Sir Alex Ferguson dismissed the suggestion that Wayne Rooney could feature regularly in central midfield after the England striker put in a highly impressive performance in the role during Manchester United’s 2-0 win over Otelul Galati.
United’s midfield injury crisis has deprived Ferguson of Tom Cleverley, and Michael Carrick, while Anderson and Darren Fletcher are finding their way back to fitness after long lay-offs.
The United casualty toll prompted Ferguson to withdraw Rooney from his attack at Old Trafford on Wednesday into a deep-lying midfield role – and the England star duly delivered a man-of-the-match performance.
Although Rooney was denied an 87th minute goal – his deflected shot was officially declared an own goal from Cristian Sarghi – Ferguson was delighted by the striker’s assured performance.
“I think he was fantastic in the centre of midfield,” Ferguson said. “His awareness of people around him, his choice of passing was very good.
“He was our best player. He showed great awareness of that role. His selection of passes at times was very good. He showed great energy, determination. I think we’ve got a really great performance out of him tonight.”
Ferguson played down suggestions that Rooney may begin to feature regularly in United’s midfield, admitting that his hand had been forced by circumstance.
“We have got injuries and that’s one of the reasons we played him there tonight. Anderson’s just come back, he needed a game.
“Tom Cleverley is injured, Michael Carrick is injured, Darren Fletcher is coming back but it’s probably better if he plays on Saturday.
“So Wayne was an option for us, and it was a good option because he’s got all the qualities you need to be a centre midfield player.”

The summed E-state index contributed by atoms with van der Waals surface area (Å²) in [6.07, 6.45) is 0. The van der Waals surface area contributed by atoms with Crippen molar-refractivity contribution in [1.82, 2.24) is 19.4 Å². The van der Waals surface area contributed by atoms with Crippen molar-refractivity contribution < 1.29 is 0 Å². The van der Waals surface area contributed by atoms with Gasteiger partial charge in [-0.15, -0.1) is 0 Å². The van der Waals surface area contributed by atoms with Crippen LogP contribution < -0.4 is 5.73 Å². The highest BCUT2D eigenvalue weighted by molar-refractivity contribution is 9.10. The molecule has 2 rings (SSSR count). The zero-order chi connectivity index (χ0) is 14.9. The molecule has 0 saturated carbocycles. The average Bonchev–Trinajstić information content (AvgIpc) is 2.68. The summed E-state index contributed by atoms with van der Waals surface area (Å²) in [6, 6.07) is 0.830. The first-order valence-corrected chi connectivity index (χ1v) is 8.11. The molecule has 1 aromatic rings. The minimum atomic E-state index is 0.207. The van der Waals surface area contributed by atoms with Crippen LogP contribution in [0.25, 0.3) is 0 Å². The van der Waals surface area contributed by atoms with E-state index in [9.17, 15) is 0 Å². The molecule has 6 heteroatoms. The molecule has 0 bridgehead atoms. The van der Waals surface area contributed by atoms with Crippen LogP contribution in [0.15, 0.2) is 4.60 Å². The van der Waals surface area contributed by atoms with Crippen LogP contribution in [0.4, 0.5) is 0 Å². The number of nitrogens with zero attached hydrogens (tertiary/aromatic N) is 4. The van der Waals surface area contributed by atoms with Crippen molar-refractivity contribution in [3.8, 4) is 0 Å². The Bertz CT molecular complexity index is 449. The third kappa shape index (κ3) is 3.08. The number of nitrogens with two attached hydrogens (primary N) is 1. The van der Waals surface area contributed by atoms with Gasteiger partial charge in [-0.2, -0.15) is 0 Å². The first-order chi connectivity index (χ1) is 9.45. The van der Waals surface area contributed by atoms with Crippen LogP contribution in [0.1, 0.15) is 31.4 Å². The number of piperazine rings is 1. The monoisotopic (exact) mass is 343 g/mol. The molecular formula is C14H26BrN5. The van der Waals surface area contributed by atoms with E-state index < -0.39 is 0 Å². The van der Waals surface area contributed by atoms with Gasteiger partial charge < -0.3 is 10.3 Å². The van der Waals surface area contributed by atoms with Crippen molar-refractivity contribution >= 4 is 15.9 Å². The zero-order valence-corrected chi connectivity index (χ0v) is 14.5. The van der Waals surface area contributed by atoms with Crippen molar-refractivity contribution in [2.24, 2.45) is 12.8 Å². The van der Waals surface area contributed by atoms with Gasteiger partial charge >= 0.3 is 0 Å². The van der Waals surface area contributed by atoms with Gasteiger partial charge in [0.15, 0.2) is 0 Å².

Rooney meanwhile was happy to slot into his unaccustomed position.
“I played there a lot when I was younger. You get a lot of the ball and you get to defend,” he said.
“I’ve said before I’m a good enough footballer to play anywhere on the pitch. That’s not being big-headed, I’m capable of doing that so if the manager wants me to do that I can.”
Ferguson meanwhile was looking forward to United’s next Champions League game, against Portuguese side Benfica at Old Trafford in a fortnight.
United have regularly crossed swords with Benfica during their various European campaigns, most famously in the 1968 Wembley final which marked the club’s first victory in the competition.
“I think that given the history between both of our clubs, it should be a good night, a really good atmosphere, a really big game, and I think we can look forward to that,” Ferguson said.
The only sour note for Ferguson was an injury to striker Michael Owen, who cut a forlorn figure as he was substituted after only 11 minutes with a thigh injury, having helped create United’s first goal for Antonio Valencia only moments earlier.
“It’s a real blow for the lad, he’s done a thigh muscle. It was a complete freak injury,” Ferguson said.
“He made the first goal for us. He made a fantastic run to the front post from Phil Jones’ cross and it took all the defenders with him to set up a tap in for Antonio. It’s a tragedy for the lad. I really feel for him.”